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Tucker Mountain, home for years to Copper’s weekend cat ski operation, will go seven days a week along with a new chairlift next winter.

Just months after launching two of the largest lifts in the country by vertical transport feet per hour, Copper Mountain today announced its seventh new lift in nine years will bring chairlift service to Tucker Mountain in time for the 2019-20 ski season.  The Leitner-Poma triple will load at the bottom of Blackjack and terminate at over 12,200 feet atop The Taco.  Copper Mountain skiers and snowboarders will gain quick repeat access to 273 acres of expert chutes and faces.  Capacity of the bottom drive, bottom tension lift will be 1,200 per hour.

The move, approved by the White River National Forest last April, is part of a $100 million push by Powdr Co. to transform the Copper experience.  “I’m thrilled to announce Copper’s newest Tucker Mountain chairlift allowing more skiers and riders to access Copper’s unique high alpine terrain.,” said Dustin Lyman, president and general manager of Copper Mountain Resort in a news release.  “With all of the exciting development at Copper, now, more than ever, is a great time for the next generation of skiers, snowboarders and families to call Copper Mountain Colorado their home mountain,” he continued.

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Copper’s parent company is also adding a quad chairlift at its upcoming Woodward Park City action park in Utah this summer.  Killington may also see a new North Ridge Quad in time for next season.

Alterra to Build New High Speed Lifts at Alpine Meadows & Winter Park

Alterra Mountain Company will spend $181 million on capital improvements at its network of resorts this offseason, $32.3 million of which will go towards new lifts.  The announcement comes on the heels of competitor Vail Resorts’ proclamation that it will devote $139 to 143 million to capital projects in 2019, including new lifts for Crested Butte and Stevens Pass.

At Colorado’s Winter Park Resort, a new Leitner-Poma six-pack will replace the Sunnyside triple, increasing uphill capacity by 800 people per hour and reducing ride time from eight minutes to 3.8.  Sunnyside is a 1989 CTEC that provides egress from Parsenn Bowl and often experiences significant wait times.

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The Sunnyside triple is being retired but will likely find a new home due to its age.

In California, Squaw Valley Alpine Meadows will debut the first Leitner-Poma of America LPA detachable to feature an intermediate station.  The approximately 5,000 foot quad lift will follow the current Hot Wheels alignment with an offloading opportunity at the current top terminal site.  Chairs will continue one minute further to Sherwood Ridge for direct access to the backside of Alpine.  The first Leitner-Poma lift at Alpine Meadows will move a total of 2,400 skiers per hour between the three stations and cost approximately $10 million.  “The new lift will benefit the Alpine Meadows experience on many levels,” said Ron Cohen, president and chief operating officer at Squaw Valley Alpine Meadows. “Terrain currently served by Hot Wheels is frequently used by learners and ski and ride school as the next progression after the beginner terrain in the base area. A detachable lift will make loading and unloading much easier for these groups, and the ride time will be more than cut in half. Alpine Meadows is a fantastic place to learn how to ski, and I am proud that we are continuing to foster that quality.”  Squaw is also adding new rope tow and carpet lifts in the High Camp area to further improve beginner options and skier circulation.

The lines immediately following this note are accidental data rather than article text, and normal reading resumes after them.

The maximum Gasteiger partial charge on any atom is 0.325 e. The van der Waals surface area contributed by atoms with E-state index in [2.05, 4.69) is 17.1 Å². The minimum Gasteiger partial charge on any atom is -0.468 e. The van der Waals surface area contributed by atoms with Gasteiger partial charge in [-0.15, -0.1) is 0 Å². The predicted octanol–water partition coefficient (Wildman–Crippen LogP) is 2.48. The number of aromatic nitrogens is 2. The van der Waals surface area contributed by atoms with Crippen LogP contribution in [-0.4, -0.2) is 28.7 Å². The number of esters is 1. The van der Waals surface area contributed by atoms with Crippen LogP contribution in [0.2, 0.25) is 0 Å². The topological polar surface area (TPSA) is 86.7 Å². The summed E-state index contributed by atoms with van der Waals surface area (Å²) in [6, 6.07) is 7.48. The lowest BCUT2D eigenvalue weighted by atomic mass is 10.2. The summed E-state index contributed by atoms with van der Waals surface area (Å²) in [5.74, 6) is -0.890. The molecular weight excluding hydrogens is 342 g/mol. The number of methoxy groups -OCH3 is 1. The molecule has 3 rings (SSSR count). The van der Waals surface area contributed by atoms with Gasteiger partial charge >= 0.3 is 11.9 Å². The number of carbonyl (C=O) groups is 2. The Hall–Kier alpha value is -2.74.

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This photo, taken from near the new Hot Wheels top terminal location, shows what will become the first stage of a two stage high speed quad.

As announced at the beginning of the winter, Doppelmayr will complete the Steamboat gondola rebuild this summer, adding new towers, all new cabins and more.  With a speed increase, this key out-of-base lift will feature an increased capacity of 3,600 skiers per hour.

Another significant lift-related investment is RFID access gates and ticketing infrastructure at Deer Valley Resort.  Other Alterra properties are getting snow cats, expanded snowmaking capabilities, restaurant remodels and new bike trails.  “Alterra Mountain Company’s unique year-round mountain destinations offer skiers, riders and summer visitors of all ages from all over the world special, memorable experiences, and each aspect of our business plays a part in bringing the guest back year after year and inspiring a lifelong love of the mountains,” said Rusty Gregory, Chief Executive Officer of Alterra in a company-wide press release.  “We are committed to investing in everything from lifts to snowmaking to creative dining experiences, and technology that weaves it all together for a seamless visit.”  The privately-held firm has budgeted more than half a billion dollars for capital improvements through the 2022/2023 ski season.  All 13 Alterra destinations participate in the Ikon Pass, which starts at $649 and goes on sale tomorrow morning.

Miami Dolphins to Build Gondola at Hard Rock Stadium

When Super Bowl LIV kicks off in Miami a year from now, a Doppelmayr gondola could offer fans a bird’s eye view just outside the stadium.  VenuesNow reports Miami Dolphins President and CEO Tom Garfinkel has been working on the idea for a sky ride over the past year and the team is now ready to spend $3 million on the gondola.  The 1,800 foot lift will travel near the courts used for the Miami Open tennis tournament.  “It’s less of a transportation thing and more of a novelty to be up above the tennis and the crowd. We’ll have it in place for Super Bowl next year,” he says.  The big game is set for February 2, 2020.

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A sample photo of a CWA Omega safari style cabin provided by the Miami Dolphins.